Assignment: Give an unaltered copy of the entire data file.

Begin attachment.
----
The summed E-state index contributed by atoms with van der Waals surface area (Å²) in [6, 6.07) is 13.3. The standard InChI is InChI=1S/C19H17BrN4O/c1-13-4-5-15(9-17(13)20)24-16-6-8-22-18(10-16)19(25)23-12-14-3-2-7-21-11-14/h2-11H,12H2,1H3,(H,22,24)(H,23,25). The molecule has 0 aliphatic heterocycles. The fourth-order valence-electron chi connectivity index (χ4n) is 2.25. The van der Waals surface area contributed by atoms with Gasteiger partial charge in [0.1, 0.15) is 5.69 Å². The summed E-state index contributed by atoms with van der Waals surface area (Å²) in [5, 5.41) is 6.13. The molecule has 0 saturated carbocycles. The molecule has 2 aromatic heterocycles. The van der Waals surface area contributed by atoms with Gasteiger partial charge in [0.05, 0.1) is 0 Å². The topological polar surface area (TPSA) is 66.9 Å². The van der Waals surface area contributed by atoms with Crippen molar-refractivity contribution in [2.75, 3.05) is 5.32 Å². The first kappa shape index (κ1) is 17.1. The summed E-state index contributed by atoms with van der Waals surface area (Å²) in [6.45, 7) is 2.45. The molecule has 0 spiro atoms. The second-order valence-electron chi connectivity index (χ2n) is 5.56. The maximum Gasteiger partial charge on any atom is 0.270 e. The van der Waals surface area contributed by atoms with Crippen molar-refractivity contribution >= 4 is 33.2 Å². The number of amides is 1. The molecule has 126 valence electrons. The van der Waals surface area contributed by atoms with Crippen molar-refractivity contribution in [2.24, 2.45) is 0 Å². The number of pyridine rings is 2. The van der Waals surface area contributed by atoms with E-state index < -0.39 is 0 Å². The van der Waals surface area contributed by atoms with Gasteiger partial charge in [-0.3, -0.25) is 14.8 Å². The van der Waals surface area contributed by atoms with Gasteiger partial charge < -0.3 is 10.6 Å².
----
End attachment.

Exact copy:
The summed E-state index contributed by atoms with van der Waals surface area (Å²) in [6, 6.07) is 13.3. The standard InChI is InChI=1S/C19H17BrN4O/c1-13-4-5-15(9-17(13)20)24-16-6-8-22-18(10-16)19(25)23-12-14-3-2-7-21-11-14/h2-11H,12H2,1H3,(H,22,24)(H,23,25). The molecule has 0 aliphatic heterocycles. The fourth-order valence-electron chi connectivity index (χ4n) is 2.25. The van der Waals surface area contributed by atoms with Gasteiger partial charge in [0.1, 0.15) is 5.69 Å². The summed E-state index contributed by atoms with van der Waals surface area (Å²) in [5, 5.41) is 6.13. The molecule has 0 saturated carbocycles. The molecule has 2 aromatic heterocycles. The van der Waals surface area contributed by atoms with Gasteiger partial charge in [0.05, 0.1) is 0 Å². The topological polar surface area (TPSA) is 66.9 Å². The van der Waals surface area contributed by atoms with Crippen molar-refractivity contribution in [2.75, 3.05) is 5.32 Å². The first kappa shape index (κ1) is 17.1. The summed E-state index contributed by atoms with van der Waals surface area (Å²) in [6.45, 7) is 2.45. The molecule has 0 spiro atoms. The second-order valence-electron chi connectivity index (χ2n) is 5.56. The maximum Gasteiger partial charge on any atom is 0.270 e. The van der Waals surface area contributed by atoms with Crippen molar-refractivity contribution >= 4 is 33.2 Å². The number of amides is 1. The molecule has 126 valence electrons. The van der Waals surface area contributed by atoms with Crippen molar-refractivity contribution in [2.24, 2.45) is 0 Å². The number of pyridine rings is 2. The van der Waals surface area contributed by atoms with E-state index < -0.39 is 0 Å². The van der Waals surface area contributed by atoms with Gasteiger partial charge in [-0.3, -0.25) is 14.8 Å². The van der Waals surface area contributed by atoms with Gasteiger partial charge < -0.3 is 10.6 Å².